Working from home isn’t for everyone and only you can decide if it’s right for you. And while your personal traits and home situation play a big part in whether it can work, it’s also worth considering the type of work you do and whether you have the equipment needed to do the job. But by making and sticking to some self-imposed rules, you can reap the rewards of working from home, while avoiding the pitfalls.
With technology allowing virtual offices to be set up almost anywhere with power and an internet connection, working from home is now a real choice for many people. Whether it’s running your own business or working out of home for an employer, it’s worth knowing that it can present almost as many challenges as rewards. To help if you’ve been offered this option, we look at some of the pros and cons of working from home.
One of the big advantages of working from home is that it signals the end of the daily commute. There’s less time spent travelling, which means you could be more productive. Rush hour traffic and overcrowded buses or trains can be a thing of the past. Apart from the big time savings, you’ll also save money on public transport fares, or parking and fuel, as well as the wear and tear on your car. Plus, if you run your own business there’s the opportunity to save money on office rent. And of course some of the fixed and incidental expenses shared with your home may be tax deductible, but always check with your accountant.
Working from home provides the ultimate in control and flexibility. In most cases, you can choose your hours and work during your most productive times. You may also have more control over workplace distractions, like co-workers and noise. Stress levels can better managed too – simply walk away or take a break when work gets out of control. And while working in your PJs probably isn’t a great idea, you can decide what you wear while you work.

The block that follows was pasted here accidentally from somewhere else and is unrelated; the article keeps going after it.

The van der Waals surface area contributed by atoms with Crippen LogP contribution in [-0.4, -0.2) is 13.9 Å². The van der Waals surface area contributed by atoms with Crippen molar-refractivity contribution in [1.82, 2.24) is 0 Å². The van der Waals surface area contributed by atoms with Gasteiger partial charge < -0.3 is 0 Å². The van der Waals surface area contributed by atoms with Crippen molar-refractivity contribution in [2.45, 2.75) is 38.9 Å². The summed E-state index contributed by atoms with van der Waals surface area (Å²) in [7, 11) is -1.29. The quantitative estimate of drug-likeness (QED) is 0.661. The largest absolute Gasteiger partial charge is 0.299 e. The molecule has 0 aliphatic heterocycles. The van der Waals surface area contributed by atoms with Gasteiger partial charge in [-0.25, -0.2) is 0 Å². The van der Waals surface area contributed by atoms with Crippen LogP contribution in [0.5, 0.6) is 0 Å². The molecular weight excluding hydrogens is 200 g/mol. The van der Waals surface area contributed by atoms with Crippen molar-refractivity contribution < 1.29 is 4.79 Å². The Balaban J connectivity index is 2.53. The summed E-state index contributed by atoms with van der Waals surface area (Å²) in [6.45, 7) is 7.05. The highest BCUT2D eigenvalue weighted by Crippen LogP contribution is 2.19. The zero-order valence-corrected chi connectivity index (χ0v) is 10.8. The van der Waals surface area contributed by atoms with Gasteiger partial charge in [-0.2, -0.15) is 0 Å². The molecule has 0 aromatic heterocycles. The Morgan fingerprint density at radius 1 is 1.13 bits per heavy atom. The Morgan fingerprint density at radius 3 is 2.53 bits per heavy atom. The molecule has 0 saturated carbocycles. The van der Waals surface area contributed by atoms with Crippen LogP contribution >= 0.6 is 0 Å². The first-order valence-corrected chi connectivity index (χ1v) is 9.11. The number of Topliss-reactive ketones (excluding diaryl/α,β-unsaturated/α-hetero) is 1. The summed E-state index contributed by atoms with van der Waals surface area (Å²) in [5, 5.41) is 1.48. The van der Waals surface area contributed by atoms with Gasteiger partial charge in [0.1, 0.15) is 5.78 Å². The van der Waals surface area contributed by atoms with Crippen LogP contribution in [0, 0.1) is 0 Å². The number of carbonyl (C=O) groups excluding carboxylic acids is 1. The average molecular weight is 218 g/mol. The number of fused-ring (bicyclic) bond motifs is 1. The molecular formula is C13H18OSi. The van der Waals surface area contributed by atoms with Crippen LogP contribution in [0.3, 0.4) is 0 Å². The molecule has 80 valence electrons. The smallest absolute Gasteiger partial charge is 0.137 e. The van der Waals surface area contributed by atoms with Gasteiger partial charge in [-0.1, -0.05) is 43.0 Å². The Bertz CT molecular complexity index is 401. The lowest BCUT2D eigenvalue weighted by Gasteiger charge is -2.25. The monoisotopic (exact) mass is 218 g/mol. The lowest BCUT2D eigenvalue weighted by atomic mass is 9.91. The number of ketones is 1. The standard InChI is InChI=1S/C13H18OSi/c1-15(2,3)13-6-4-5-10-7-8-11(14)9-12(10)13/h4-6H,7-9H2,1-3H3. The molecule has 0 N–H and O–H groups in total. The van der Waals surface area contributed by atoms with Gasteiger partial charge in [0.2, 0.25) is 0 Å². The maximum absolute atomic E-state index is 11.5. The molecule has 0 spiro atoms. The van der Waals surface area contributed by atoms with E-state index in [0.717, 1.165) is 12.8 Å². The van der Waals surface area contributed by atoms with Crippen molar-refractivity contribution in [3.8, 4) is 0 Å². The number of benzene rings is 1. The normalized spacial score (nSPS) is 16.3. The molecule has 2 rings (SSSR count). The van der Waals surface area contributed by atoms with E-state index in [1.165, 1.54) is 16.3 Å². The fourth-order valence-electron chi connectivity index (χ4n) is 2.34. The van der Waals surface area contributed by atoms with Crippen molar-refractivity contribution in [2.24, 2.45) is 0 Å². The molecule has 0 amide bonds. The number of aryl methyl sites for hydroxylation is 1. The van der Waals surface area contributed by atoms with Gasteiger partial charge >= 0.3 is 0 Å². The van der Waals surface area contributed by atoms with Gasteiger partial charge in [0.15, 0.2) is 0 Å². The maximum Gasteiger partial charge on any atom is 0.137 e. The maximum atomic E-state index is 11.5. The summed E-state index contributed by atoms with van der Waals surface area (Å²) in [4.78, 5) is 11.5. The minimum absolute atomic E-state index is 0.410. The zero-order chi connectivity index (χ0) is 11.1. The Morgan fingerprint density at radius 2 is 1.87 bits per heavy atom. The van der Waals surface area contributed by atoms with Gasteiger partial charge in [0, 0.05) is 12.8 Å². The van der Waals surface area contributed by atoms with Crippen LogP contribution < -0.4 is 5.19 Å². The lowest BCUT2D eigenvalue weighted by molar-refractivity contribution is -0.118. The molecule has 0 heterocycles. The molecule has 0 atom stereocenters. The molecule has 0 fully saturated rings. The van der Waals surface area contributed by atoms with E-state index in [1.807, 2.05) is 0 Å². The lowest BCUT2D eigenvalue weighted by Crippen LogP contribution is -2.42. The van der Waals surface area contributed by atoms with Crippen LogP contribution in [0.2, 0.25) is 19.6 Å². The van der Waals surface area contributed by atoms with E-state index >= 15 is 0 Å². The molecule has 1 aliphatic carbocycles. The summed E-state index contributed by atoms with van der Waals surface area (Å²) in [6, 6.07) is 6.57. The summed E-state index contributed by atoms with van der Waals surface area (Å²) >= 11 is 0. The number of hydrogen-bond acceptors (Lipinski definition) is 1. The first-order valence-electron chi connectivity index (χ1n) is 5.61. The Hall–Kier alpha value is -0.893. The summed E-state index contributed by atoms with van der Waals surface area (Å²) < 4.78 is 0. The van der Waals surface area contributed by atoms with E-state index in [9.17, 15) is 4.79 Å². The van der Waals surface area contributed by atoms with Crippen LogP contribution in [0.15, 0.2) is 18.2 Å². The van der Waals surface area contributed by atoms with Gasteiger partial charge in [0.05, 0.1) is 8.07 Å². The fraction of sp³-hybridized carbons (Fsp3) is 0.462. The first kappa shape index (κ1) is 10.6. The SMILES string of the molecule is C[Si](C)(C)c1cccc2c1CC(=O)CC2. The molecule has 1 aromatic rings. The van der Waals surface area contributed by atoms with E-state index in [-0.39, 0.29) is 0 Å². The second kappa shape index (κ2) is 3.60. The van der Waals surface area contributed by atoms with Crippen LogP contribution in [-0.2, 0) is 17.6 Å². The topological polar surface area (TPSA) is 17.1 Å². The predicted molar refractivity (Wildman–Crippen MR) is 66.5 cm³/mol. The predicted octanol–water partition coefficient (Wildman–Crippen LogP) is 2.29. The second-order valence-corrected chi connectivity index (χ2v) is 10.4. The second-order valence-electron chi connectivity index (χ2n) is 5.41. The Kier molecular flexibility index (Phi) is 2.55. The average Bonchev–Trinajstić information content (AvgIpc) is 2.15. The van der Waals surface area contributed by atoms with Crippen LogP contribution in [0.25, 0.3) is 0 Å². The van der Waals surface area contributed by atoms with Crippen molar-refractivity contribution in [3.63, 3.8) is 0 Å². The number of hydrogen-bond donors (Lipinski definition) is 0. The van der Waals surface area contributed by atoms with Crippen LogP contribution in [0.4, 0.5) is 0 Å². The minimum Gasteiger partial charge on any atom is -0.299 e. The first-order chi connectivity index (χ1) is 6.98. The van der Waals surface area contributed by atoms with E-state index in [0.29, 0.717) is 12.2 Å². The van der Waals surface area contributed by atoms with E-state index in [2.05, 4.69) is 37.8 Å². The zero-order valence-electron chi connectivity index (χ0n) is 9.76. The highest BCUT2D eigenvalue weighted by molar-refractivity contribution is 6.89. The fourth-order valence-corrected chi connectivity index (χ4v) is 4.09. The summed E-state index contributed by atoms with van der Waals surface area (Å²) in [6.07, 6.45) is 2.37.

A good work/life balance is now the goal for many people. Working from home can often deliver a great balance, especially if you have young children. You get to spend a lot more time with them, watching them grow and reach key milestones. All this adds up to a less stressful existence.
Working from home requires a massive amount of self-discipline and self-motivation. When there’s no boss or pressure to be at the office, dressed and ready to work each morning, getting started on work can be challenging. The key is to find a routine that works around any home commitments and that helps you overcome the temptation to procrastinate. As the only person in your home office, it’s entirely up to you to make the most of your time and stay busy.
A lack of face time with co-workers and colleagues means you may miss out on the usual camaraderie of the typical office setting. There’ll be no team lunches or daily banter about the weekend’s sport or last night’s TV, all of which can help make work that little bit more enjoyable. Working from home can get lonely, so it’s important to maintain your social network – the real face-to-face ones, not just Facebook.
The lines between work and home can often get blurred when you work from home. Your office can start to grow into other areas of your home. Having work that always needs doing in the next room can lead you to putting in too many hours as well. Escaping the office and going home is also harder, since you’re already there. Importantly, because there’s no one seeing you put in those long hours, you may be judged solely on the numbers you deliver, rather than your work ethic.
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